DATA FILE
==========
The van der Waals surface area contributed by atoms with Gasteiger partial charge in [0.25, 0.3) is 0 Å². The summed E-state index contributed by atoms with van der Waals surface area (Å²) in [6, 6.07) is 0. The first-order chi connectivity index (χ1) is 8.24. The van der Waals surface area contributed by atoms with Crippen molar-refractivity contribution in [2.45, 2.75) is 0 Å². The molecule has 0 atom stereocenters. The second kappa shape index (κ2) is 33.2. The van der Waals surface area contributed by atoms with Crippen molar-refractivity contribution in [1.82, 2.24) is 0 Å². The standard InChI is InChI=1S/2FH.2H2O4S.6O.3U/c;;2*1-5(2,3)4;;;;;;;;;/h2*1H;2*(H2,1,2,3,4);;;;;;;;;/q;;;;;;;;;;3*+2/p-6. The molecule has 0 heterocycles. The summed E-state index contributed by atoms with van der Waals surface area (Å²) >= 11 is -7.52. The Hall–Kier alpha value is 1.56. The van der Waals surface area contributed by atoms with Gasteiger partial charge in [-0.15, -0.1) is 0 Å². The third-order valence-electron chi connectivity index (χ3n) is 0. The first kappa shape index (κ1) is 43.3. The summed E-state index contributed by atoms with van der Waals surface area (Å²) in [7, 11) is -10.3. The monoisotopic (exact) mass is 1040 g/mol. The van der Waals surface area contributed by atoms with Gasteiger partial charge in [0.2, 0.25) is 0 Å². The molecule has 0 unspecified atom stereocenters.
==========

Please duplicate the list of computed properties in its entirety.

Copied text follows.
The van der Waals surface area contributed by atoms with Gasteiger partial charge in [0.25, 0.3) is 0 Å². The summed E-state index contributed by atoms with van der Waals surface area (Å²) in [6, 6.07) is 0. The first-order chi connectivity index (χ1) is 8.24. The van der Waals surface area contributed by atoms with Crippen molar-refractivity contribution in [2.45, 2.75) is 0 Å². The molecule has 0 atom stereocenters. The second kappa shape index (κ2) is 33.2. The van der Waals surface area contributed by atoms with Crippen molar-refractivity contribution in [1.82, 2.24) is 0 Å². The standard InChI is InChI=1S/2FH.2H2O4S.6O.3U/c;;2*1-5(2,3)4;;;;;;;;;/h2*1H;2*(H2,1,2,3,4);;;;;;;;;/q;;;;;;;;;;3*+2/p-6. The molecule has 0 heterocycles. The summed E-state index contributed by atoms with van der Waals surface area (Å²) >= 11 is -7.52. The Hall–Kier alpha value is 1.56. The van der Waals surface area contributed by atoms with Gasteiger partial charge in [-0.15, -0.1) is 0 Å². The third-order valence-electron chi connectivity index (χ3n) is 0. The first kappa shape index (κ1) is 43.3. The summed E-state index contributed by atoms with van der Waals surface area (Å²) in [7, 11) is -10.3. The monoisotopic (exact) mass is 1040 g/mol. The van der Waals surface area contributed by atoms with Gasteiger partial charge in [0.2, 0.25) is 0 Å². The molecule has 0 unspecified atom stereocenters.